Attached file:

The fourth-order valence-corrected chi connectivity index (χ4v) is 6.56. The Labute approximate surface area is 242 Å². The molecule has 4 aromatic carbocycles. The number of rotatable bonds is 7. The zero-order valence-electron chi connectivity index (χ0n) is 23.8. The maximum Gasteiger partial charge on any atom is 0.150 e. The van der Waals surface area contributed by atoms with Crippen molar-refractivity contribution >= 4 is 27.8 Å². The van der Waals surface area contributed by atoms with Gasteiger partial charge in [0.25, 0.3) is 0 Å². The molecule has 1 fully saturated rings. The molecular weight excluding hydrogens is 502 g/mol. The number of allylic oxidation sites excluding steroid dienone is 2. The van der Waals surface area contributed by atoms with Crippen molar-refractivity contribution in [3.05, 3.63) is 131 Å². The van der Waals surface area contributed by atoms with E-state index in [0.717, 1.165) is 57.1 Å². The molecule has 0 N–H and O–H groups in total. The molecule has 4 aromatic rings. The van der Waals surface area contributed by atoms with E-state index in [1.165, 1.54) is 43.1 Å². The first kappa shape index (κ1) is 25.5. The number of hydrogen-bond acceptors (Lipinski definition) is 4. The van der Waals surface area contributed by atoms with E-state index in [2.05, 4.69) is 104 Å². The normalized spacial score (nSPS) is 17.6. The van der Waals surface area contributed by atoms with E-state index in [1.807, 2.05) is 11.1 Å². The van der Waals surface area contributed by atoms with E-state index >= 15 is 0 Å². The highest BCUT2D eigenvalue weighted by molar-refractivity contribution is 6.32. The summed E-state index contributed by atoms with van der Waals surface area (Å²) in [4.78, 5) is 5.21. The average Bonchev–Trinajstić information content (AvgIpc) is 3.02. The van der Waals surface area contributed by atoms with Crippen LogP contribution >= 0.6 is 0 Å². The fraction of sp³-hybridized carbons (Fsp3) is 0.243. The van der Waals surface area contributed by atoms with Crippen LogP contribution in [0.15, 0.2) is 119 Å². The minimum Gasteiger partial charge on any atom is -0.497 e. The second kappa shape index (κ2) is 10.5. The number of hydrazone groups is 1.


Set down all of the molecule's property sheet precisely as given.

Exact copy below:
The fourth-order valence-corrected chi connectivity index (χ4v) is 6.56. The Labute approximate surface area is 242 Å². The molecule has 4 aromatic carbocycles. The number of rotatable bonds is 7. The zero-order valence-electron chi connectivity index (χ0n) is 23.8. The maximum Gasteiger partial charge on any atom is 0.150 e. The van der Waals surface area contributed by atoms with Crippen molar-refractivity contribution >= 4 is 27.8 Å². The van der Waals surface area contributed by atoms with Gasteiger partial charge in [0.25, 0.3) is 0 Å². The molecule has 1 fully saturated rings. The molecular weight excluding hydrogens is 502 g/mol. The number of allylic oxidation sites excluding steroid dienone is 2. The van der Waals surface area contributed by atoms with Crippen molar-refractivity contribution in [3.05, 3.63) is 131 Å². The van der Waals surface area contributed by atoms with E-state index in [0.717, 1.165) is 57.1 Å². The molecule has 0 N–H and O–H groups in total. The molecule has 4 aromatic rings. The van der Waals surface area contributed by atoms with E-state index in [1.165, 1.54) is 43.1 Å². The first kappa shape index (κ1) is 25.5. The number of hydrogen-bond acceptors (Lipinski definition) is 4. The van der Waals surface area contributed by atoms with E-state index in [2.05, 4.69) is 104 Å². The normalized spacial score (nSPS) is 17.6. The van der Waals surface area contributed by atoms with E-state index in [1.807, 2.05) is 11.1 Å². The van der Waals surface area contributed by atoms with E-state index >= 15 is 0 Å². The highest BCUT2D eigenvalue weighted by molar-refractivity contribution is 6.32. The summed E-state index contributed by atoms with van der Waals surface area (Å²) in [4.78, 5) is 5.21. The average Bonchev–Trinajstić information content (AvgIpc) is 3.02. The van der Waals surface area contributed by atoms with Crippen LogP contribution >= 0.6 is 0 Å². The fraction of sp³-hybridized carbons (Fsp3) is 0.243. The van der Waals surface area contributed by atoms with Crippen LogP contribution in [0.15, 0.2) is 119 Å². The minimum Gasteiger partial charge on any atom is -0.497 e. The second kappa shape index (κ2) is 10.5. The number of hydrazone groups is 1.